In Practice: When showing that we have removed a feature, some users would react poorly when told: “We removed this feature because no one uses it.” However, they might be elated when “We simplified this interface to make it easier for you to use.” Despite the fact, the design is the same.
Mitigating: Using the 3-Column Technique to write non-sensationalist introduction or questions. Utilizing adjectives, descriptors, and intensifiers works great for marketing material, but by design, will influence impressions of the product and muddy our research data.
Biases people to believe that certain objects can only be used for their traditional purpose.
Example: Some think they can only use a Q-Tip to clean your ears, but others use Q-Tips to build a 3D model of DNA.
In Practice: We might run into difficulties getting nontechnical users to adapt to relying on a smartphone app over a paper-based process instead of just a communication device. A lot of times you’ll hear “You can’t use X for that!”
Mitigating: Continuing to ask “Why” recursively and run through the reasoning for resistance. Sometimes it can come back to feelings and emotions more than logical blockers – these emotions should not be discounted but incorporated in any design.
The bias towards thinking a change will have a longer and more intense impact than it really will.
Example: If we change our office phone number, no one will be able to get in touch with us reliably for months.
In Practice: A sentiment that “Our users will struggle with uploading PDFs rather than faxing in files for years. It will be difficult to get people to switch.” When in reality, there is difficulty and pushback for less than two weeks.
Mitigating: Often we can mitigate this by promising to check in at a predetermined future date on whether or not these challenges are continuing to have a strong impact.
Status Quo Bias
This is the tendency for people to avoid and dislike change of any kind.
Example: People may resist moving away from Yahoo! email and Alta Vista search despite the known benefits of Gmail and Google Search because they want to avoid the change.
In Practice: We will often run into people who struggle to move away from paper-based systems they have used for years. (Despite the fact that our digital system is faster, more efficient, and more reliable.)
Mitigating: When speaking to users, it’s important to keep this in mind when users are resistant to digitizing their workflow or changing their processes. If you cannot get them to speak about reasons they are worried about changing their processes, this bias may come into play.
Biases That Affect Us
Me, biased? Never!
Let’s run through a crash course on our cognitive biases that can get us in trouble.
Our (usually) first information gained about a decision can bias us despite any further information presented.
Example: We are told that all truck drivers have flip phones or crappy Android phones and cannot speak English well. Without additional verification and being actively shown how many speak English fluently or use iPhones, we may hold this information with higher importance because it was the first set of information about this project.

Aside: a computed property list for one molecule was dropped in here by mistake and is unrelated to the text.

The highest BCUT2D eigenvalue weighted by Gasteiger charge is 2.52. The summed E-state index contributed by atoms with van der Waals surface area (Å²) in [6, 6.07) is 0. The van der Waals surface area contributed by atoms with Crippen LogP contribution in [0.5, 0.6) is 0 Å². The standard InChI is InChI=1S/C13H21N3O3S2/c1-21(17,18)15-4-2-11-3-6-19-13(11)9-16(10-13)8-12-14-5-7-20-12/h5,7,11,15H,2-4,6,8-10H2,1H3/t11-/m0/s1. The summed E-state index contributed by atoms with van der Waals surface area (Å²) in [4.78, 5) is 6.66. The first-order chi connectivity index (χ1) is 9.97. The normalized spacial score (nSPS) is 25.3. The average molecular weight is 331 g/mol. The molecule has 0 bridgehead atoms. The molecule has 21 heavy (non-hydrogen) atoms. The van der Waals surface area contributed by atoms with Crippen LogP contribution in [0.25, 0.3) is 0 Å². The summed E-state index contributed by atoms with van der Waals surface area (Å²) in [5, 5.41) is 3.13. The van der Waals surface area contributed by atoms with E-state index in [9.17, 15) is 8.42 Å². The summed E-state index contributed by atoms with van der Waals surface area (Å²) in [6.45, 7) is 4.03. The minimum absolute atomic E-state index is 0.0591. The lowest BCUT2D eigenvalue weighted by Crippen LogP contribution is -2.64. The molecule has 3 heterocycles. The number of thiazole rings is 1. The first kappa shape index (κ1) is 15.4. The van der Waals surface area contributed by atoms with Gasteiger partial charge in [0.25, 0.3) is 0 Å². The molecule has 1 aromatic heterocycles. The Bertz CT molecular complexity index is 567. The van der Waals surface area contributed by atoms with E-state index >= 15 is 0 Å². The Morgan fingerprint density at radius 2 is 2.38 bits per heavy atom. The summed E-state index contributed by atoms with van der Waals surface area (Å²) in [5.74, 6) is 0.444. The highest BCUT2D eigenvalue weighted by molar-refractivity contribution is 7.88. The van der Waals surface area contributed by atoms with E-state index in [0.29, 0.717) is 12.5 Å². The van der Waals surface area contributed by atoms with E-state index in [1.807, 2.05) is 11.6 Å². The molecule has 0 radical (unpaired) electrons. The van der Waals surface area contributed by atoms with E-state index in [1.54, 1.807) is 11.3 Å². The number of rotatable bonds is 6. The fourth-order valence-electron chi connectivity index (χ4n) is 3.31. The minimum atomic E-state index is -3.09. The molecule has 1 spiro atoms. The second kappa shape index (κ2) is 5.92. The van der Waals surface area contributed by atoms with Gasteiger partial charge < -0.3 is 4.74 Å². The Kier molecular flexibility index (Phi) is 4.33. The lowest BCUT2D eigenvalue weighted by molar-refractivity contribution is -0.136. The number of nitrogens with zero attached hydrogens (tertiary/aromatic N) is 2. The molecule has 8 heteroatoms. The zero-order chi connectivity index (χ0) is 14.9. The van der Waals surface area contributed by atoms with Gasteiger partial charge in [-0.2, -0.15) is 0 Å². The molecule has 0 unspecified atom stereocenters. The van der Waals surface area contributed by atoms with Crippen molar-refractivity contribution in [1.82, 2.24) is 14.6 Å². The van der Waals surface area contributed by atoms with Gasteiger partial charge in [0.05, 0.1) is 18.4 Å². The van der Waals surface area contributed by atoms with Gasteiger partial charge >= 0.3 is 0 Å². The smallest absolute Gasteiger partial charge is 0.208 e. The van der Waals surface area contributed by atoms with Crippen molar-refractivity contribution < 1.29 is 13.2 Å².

In Practice: Our first user interview or research may bias us to make decisions for the user interface that are not aligned with the majority of use cases.
Mitigating: Make sure that you document and take notes as you start a project. Be sure to come back to the first design or information and be honest with yourself if you are weighing our initial research more highly than you sure.
We like to be correct. This bias is when we ask questions in a certain way or ignore details that would show our decisions and designs to be flawed. Sometimes we can found to overemphasize the data that supports our theories.
Example: A questionnaire that asks “Are you happy with your social life?” would lead to more positive results than “Are you unhappy with your social life” even though they are asking for the same information.
Example: People with a strong belief in free-market capitalism read an economics news story and are asked to summarize it. Their personal feelings would impact which bits of data they present at the end.
In Practice: We may ask questions in a way that encourage users to tell us what we want to hear. Or we may pick out details about the design that shows it’s the right decision. For instance, users like the visual design, but mention that it’s a bit slower than the old design. We may focus on the usability improvements and ignore statements that don’t support our decisions.
Mitigating: Make sure that we ask questions in both a positive and negative cadence. We should also be sure to sure to have others review notes with us.
Experimenter’s Bias (Observer-expectancy effect)
When conducting research, we have certain expectations of what the research will uncover and tend to ignore other data.
Example: When playing music backward, conspiracy theorists will often expect to hear words in the music, and they do point out words in random noises. The reverse is true, where people do not hear actual hidden lyrics when they are pointed out because they don’t believe they could be there.
In Practice: We expect users to struggle with certain parts of the user interface but may ignore other struggles in places where we thought it would be easy to move through.
Mitigating: Double-blind experiments are used in scientific studies. However, often we cannot facilitate this. Instead, it’s best to have non-designers and often regular people review research sessions / recordsings from FullStory / feedback from users in support tickets. Even having other designers who are not on the project review feedback can be immensely helpful.
The Participant is NOT Always Right:
Occasionally you may find having strong opinions that are not matched by prior research or by user actions. This often happens when users find data missing or not every one-off situation prioritized. Sometimes it’s just a bad day. You can denote research participants who deviated in the notes you take after the fact.
It’s your job to make the final design decisions. It’s your job to design the product. Do your job and own your decisions. Analyze the research and do what you think is right.
Next, read Evidencing Your Work